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According to quantum mechanics electrons don't behave like everyday objects. Would this prevent the formation of a black hole? If so why?

Also, assuming they behave like everyday objects, at what size would they become a black hole?

I ask because according to various sources an electron could be a point, have a 'classical electron radius' of $10^{-15}$ m, or a diameter of planck's length ($10^{-35}$), and it seems to me that even though an electron has very little mass having no size would make it immeasurably dense.

Edit: Here's a wikipedia page I found that directly answers this question (Black hole electron - http://en.wikipedia.org/wiki/Black_hole_electron).

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  • $\begingroup$ In quantum mechanics an electron is treated as a point particle; e.g., its density operator is a delta function (infinite at one location, zero elsewhere... basically... to be more exact it is a delta functional, but whatever). If you are looking for a good quantum theory of gravity, you have your work cut out for you. Good luck getting funding. $\endgroup$ – hft Sep 3 '15 at 5:12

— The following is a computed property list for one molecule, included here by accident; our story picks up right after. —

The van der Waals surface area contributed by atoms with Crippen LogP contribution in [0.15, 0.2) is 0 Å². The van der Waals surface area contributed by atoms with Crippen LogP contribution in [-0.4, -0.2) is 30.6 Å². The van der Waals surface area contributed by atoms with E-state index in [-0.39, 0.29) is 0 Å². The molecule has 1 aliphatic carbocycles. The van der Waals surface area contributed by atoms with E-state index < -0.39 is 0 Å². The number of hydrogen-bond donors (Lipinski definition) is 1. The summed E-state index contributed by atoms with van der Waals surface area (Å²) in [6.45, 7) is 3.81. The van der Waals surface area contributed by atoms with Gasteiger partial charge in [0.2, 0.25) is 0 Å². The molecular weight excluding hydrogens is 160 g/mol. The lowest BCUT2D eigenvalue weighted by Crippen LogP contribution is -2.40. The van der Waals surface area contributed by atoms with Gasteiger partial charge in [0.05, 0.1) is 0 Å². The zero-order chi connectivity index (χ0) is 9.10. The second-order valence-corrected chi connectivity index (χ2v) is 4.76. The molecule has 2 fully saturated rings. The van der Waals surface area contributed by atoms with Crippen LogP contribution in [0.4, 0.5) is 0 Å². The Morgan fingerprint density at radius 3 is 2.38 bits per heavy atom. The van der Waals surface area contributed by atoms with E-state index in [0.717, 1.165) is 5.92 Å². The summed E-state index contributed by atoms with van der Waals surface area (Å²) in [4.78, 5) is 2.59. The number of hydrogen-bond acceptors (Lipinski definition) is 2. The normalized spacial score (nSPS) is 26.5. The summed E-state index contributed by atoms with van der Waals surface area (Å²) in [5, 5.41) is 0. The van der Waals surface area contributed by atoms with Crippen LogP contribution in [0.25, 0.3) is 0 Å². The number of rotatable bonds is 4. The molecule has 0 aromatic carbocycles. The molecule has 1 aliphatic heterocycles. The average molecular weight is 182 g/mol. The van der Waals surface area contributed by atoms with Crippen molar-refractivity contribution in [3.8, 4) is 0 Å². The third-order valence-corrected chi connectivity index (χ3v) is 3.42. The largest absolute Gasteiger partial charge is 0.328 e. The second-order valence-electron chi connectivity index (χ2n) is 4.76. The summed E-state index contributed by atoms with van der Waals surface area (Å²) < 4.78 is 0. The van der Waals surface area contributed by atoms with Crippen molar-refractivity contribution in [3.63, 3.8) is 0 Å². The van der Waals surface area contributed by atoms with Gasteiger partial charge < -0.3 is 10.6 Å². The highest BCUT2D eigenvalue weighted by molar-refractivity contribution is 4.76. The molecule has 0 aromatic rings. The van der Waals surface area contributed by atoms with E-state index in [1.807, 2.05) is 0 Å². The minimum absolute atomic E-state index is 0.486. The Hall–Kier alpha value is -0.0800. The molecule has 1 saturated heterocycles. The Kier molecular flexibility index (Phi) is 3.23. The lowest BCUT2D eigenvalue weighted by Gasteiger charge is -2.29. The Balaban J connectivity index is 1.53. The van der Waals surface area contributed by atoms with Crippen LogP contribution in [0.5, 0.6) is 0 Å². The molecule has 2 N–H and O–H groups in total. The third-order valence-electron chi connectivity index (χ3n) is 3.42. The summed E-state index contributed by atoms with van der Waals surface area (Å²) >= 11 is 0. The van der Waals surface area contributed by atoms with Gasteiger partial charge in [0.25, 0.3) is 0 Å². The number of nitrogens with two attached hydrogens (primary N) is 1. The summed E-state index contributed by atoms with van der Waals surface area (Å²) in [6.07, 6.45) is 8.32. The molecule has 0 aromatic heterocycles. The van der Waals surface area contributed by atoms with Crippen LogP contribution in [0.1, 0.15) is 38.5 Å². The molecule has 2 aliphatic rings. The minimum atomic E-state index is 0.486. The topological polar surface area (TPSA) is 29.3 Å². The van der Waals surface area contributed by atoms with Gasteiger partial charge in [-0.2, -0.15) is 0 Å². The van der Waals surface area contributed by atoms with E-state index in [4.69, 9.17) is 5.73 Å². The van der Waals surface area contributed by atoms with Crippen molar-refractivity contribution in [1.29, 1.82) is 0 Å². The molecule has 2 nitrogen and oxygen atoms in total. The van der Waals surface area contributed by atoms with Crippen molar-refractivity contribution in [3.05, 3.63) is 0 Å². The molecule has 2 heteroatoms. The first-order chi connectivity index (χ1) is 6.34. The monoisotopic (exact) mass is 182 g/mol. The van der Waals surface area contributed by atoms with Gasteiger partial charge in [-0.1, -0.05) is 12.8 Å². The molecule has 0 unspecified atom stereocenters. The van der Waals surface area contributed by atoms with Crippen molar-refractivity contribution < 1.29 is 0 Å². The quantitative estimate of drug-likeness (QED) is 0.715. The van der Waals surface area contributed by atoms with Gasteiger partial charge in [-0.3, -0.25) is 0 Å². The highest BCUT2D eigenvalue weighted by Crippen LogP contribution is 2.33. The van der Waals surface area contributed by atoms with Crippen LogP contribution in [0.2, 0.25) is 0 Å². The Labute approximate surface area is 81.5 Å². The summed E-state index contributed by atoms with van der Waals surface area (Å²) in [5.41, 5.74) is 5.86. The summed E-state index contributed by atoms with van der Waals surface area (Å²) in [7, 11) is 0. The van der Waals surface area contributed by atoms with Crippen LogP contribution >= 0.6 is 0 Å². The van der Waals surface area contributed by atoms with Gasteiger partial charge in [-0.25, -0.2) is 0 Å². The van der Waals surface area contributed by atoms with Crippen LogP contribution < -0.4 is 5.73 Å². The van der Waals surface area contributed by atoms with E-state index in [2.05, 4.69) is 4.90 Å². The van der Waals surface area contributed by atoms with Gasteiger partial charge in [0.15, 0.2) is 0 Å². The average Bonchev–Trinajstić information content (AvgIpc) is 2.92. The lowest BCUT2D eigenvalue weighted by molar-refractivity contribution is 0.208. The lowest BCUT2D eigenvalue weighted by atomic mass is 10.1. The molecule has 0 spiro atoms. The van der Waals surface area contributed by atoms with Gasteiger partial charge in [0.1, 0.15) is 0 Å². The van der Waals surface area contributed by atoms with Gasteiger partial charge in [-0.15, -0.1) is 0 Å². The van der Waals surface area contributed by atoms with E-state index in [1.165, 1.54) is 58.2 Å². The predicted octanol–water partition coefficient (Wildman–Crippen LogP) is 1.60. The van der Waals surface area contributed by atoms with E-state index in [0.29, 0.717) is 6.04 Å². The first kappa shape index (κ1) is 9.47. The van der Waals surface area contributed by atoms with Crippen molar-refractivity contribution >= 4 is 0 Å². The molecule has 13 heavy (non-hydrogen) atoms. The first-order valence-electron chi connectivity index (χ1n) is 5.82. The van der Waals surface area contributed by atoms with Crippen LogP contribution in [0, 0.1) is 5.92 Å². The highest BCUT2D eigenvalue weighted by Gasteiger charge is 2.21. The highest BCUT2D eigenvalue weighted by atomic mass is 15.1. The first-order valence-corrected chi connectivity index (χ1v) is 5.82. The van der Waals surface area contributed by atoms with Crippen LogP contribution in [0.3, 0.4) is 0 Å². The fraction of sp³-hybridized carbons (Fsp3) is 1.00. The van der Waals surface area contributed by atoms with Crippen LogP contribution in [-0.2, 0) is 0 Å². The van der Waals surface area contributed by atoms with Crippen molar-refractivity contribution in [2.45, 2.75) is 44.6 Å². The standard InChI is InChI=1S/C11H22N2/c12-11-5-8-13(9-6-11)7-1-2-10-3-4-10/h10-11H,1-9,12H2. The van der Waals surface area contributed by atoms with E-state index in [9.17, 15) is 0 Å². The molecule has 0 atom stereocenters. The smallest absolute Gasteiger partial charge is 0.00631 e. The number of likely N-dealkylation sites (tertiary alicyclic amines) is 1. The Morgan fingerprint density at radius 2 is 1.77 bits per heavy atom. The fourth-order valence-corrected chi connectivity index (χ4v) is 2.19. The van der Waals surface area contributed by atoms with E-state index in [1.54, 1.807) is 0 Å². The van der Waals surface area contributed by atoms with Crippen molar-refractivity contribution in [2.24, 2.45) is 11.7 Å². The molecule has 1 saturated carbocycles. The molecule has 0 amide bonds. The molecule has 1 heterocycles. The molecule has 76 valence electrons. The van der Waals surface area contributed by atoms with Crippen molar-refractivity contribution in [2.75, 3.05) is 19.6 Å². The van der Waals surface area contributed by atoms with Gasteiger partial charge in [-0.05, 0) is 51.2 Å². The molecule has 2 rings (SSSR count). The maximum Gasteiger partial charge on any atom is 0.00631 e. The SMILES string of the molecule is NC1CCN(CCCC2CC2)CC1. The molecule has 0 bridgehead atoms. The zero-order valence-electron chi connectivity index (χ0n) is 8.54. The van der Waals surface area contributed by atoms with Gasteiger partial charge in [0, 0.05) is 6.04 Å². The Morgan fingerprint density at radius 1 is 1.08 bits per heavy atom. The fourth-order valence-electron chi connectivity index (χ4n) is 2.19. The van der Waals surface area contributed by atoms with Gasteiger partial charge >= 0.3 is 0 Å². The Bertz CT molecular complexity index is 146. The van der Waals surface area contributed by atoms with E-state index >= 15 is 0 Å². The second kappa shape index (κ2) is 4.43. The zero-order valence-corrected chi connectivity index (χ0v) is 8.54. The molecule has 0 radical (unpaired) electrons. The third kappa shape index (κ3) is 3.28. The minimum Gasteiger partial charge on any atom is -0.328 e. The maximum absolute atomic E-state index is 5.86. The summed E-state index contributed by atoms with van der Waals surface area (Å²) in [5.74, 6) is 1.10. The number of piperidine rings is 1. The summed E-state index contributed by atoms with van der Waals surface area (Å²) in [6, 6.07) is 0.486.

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The rest mass of an electron is estimated to be about 9.1 * 10^-31 Kg. The Schwarzschild radius defines the maximum size sphere which any mass may occupy in order to be a black hole. The Schwarzschild radius for an object with the rest mass of an electron would be about 1.4 * 10^-58 meters.

But the Planck length is about 1.6 * 10^-35 meters. Quantum gravity becomes important in understanding what happens at this scale. As there currently is not a generally accepted theory of quantum gravity, and as the Schwarzschild radius for an electron is significantly smaller than the Planck length, it's uncertain that General Relativity, which predicts and describes black holes, would apply. So I don't think that one can predict an object with the mass of an electron would ever become a black hole.

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  • $\begingroup$ Thanks for the link to the Schwarzschild radius calculator. That was exactly what I was looking for. $\endgroup$ – Paul Sep 3 '15 at 13:23

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